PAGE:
Opinion: Best Practices Are Not Always Followedbladenonline 08/03/2018 0 COMMENTS
By Erin Smith
The Bladen County Board of Education has taken a lot of heat lately regarding the judgement of the board for awarding a one-year pest control services contract which was more than $30,000 higher than the other three bidders. The National State Auditors Association offers suggestions for Best Practices for Contracted Services which were not followed.
Normally, when an agency is accepting bids or contracting for services, the idea is to get the greatest amount of services for the smallest amount of dollars. For those who are not sure how a bid process works, think of it like a game of golf, where the low score wins. The lowest bidder normally is awarded the contract unless something is uncovered during the bidding process and/or reference/background checks that would disqualify that company as a bidder.
The outlier or most expensive bidder for the Bladen County Schools pest control services contract was Waldron & Company Pest Control of Columbus County who entered the highest bid of four companies at $54,420. This left many residents in Bladen County scratching their heads.
Best practices should have dictated one of two options be utilized in this situation. The first potential solution was to throw out all four bids and then rebid the contract, allowing the four original bidders and any others who wished to do so, to enter new bids.
The second option would have been to simply eliminate the fourth bid from consideration due to the fact it was more than $30,000 higher than the other three bids.
Instead, the Bladen County Board of Education was presented all four bids on a bid sheet by Bladen County Schools Maintenance Director Lou Nelon and Bladen County Child Nutrition Director Amy Stanley. The board members were told during the June meeting that the highest bidder, Waldron & Company of Columbus County was the only company that offered to treat both the cafeterias and the school buildings on a monthly basis and also included a bid for bed bug treatments for school owned vehicles such as buses.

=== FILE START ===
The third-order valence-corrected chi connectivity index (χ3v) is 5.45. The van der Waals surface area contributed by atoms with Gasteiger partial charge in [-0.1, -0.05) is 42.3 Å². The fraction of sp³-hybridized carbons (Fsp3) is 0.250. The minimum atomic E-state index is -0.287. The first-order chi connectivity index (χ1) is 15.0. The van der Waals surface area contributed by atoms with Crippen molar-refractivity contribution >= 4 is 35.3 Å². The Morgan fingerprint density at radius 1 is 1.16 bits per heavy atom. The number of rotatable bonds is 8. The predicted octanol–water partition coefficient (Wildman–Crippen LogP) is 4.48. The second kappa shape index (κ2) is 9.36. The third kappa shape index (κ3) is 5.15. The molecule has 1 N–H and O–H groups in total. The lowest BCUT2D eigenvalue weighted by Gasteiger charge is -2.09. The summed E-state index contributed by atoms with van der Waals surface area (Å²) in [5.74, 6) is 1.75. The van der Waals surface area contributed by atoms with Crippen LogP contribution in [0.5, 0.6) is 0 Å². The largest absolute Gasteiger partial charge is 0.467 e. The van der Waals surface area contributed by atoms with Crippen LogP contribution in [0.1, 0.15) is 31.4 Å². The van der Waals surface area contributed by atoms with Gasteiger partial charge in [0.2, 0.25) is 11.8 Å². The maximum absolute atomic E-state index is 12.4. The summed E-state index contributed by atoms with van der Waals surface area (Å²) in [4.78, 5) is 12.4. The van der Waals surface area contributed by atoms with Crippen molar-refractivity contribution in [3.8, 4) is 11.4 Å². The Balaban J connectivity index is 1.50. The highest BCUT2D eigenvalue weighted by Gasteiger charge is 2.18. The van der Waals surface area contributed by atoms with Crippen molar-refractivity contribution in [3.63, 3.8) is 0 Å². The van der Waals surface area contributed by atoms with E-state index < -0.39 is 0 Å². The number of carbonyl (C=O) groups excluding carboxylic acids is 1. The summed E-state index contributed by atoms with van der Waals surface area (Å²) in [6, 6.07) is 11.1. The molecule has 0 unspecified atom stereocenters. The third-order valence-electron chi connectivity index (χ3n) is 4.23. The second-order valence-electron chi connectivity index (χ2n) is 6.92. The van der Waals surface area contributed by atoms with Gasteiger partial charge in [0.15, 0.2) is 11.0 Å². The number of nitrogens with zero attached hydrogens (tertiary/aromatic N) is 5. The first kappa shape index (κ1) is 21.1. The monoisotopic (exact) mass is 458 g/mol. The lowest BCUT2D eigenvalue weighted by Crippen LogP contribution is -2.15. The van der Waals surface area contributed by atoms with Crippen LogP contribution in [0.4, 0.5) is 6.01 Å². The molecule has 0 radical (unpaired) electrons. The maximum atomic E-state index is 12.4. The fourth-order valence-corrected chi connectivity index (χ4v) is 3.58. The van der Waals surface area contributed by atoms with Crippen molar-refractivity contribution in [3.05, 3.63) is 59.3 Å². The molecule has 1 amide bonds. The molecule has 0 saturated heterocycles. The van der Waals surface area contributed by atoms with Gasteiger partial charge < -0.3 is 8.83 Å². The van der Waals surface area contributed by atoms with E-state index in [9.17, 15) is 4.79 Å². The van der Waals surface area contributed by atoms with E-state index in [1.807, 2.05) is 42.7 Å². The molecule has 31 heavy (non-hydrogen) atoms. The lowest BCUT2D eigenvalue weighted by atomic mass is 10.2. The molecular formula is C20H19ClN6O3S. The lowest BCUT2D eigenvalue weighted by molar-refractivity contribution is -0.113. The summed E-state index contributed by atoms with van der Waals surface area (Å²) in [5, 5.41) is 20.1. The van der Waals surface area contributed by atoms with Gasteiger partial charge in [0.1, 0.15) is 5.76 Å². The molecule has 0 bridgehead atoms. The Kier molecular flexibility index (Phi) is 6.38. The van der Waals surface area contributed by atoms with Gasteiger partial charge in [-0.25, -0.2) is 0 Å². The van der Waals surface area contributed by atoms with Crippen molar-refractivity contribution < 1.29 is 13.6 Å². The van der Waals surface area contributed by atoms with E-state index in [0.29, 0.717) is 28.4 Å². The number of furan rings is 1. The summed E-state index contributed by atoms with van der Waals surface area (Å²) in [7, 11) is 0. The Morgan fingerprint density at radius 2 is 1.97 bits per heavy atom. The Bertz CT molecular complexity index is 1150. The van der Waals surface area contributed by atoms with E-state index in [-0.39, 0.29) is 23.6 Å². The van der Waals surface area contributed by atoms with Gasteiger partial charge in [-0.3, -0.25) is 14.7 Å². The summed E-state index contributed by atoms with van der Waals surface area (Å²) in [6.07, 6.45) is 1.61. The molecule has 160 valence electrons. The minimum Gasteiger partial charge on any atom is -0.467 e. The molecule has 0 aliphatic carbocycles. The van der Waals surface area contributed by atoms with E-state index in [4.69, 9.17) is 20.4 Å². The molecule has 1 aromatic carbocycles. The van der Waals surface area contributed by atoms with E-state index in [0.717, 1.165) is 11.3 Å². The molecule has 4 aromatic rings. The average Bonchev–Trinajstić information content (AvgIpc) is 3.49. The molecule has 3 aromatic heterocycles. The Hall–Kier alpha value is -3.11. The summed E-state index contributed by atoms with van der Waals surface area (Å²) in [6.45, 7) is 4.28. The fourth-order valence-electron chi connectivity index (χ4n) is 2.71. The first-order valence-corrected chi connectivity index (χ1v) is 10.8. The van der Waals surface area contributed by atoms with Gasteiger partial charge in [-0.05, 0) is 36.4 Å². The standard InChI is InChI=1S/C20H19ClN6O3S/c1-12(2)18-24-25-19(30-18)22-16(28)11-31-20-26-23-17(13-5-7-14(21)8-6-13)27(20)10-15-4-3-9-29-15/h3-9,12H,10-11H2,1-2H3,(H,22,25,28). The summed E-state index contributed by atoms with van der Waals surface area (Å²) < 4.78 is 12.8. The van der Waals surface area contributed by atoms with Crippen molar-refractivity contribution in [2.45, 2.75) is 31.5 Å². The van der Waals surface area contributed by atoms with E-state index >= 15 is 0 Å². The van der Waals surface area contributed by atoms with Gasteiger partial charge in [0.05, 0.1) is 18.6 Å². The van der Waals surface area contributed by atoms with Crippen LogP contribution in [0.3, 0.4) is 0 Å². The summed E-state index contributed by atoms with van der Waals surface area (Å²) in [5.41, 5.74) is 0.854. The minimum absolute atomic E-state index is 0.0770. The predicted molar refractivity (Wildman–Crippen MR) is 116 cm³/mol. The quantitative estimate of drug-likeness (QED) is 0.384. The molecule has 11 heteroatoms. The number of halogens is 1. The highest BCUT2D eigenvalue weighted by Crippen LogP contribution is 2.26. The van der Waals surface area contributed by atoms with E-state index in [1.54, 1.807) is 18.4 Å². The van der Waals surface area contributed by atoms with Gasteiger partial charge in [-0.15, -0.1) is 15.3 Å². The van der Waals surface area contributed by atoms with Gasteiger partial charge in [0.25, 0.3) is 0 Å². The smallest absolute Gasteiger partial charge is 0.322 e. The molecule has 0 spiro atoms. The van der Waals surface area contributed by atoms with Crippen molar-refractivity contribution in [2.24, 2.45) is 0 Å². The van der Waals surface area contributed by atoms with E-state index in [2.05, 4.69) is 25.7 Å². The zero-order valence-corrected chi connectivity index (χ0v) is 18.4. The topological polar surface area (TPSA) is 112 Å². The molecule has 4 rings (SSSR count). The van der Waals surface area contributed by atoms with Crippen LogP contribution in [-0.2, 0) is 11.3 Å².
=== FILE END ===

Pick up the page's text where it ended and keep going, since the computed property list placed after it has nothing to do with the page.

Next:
However, after reviewing the bids submitted, it is clear that bed bug treatments were included in all of the bids. The bid sheet also stated that at least three of the bidders were on an as needed basis but again a look at the letters submitted by each company proved that was not the case. Two pest control companies said that the industry standard is to perform an inspection first and then design a treatment plan based on the results of the inspection.
Waldron & Company was allowed to inspect the school property prior to entering their bid according to their bid letter. Ms. Stanley, when asked, admitted to a relationship with Waldron & Company. She said “it is no different than any other relationship any Bladen County Schools employee could potentially have with any local vendor or business.”
The National State Auditors Association offers a Best Practices Document for Contracting for Services. In it, the document details steps an agency can take when deciding to contract for a particular service. The first step is to determine exactly what services are needed and how the bids will be reviewed.
In the case of the pest control services contract, a Request for Proposal was published in local media outlets and responding bidders were given a set of guidelines by Ms. Stanley outlining exactly what services Bladen County Schools were seeking.
The Best Practices for Contracted Services document also states that there should be clear performance standards and a method for determining if the services being rendered meet the criteria specified.
In a section labeled Award Process in the Best Practices for Contracted Services document it states, “The contract award process should ensure vendor proposals are responsive to the agency’s needs, consistently and objectively evaluated, and contracts are awarded fairly to responsible vendors. Without proper awarding practices, there is little assurance an agency is selecting the most qualified vendor at the best price. Furthermore, contracting decisions may not be defendable if challenged.”
Another recommended Best Practice is to ensure that the evaluation of the bids is done by a committee of individuals who are trained to evaluate the proposals and there is a method in place to fairly and adequately score each bid submitted.
The fair and equitable way to have handled the situation would have been to rebid the pest control services making sure each vendor clearly understood the type of services being sought so as to ensure their bids covered all of the requested services. However, the Board of Education has said they would not rebid the contract until next year. Maybe these suggestions for best practices can be used next year.Share: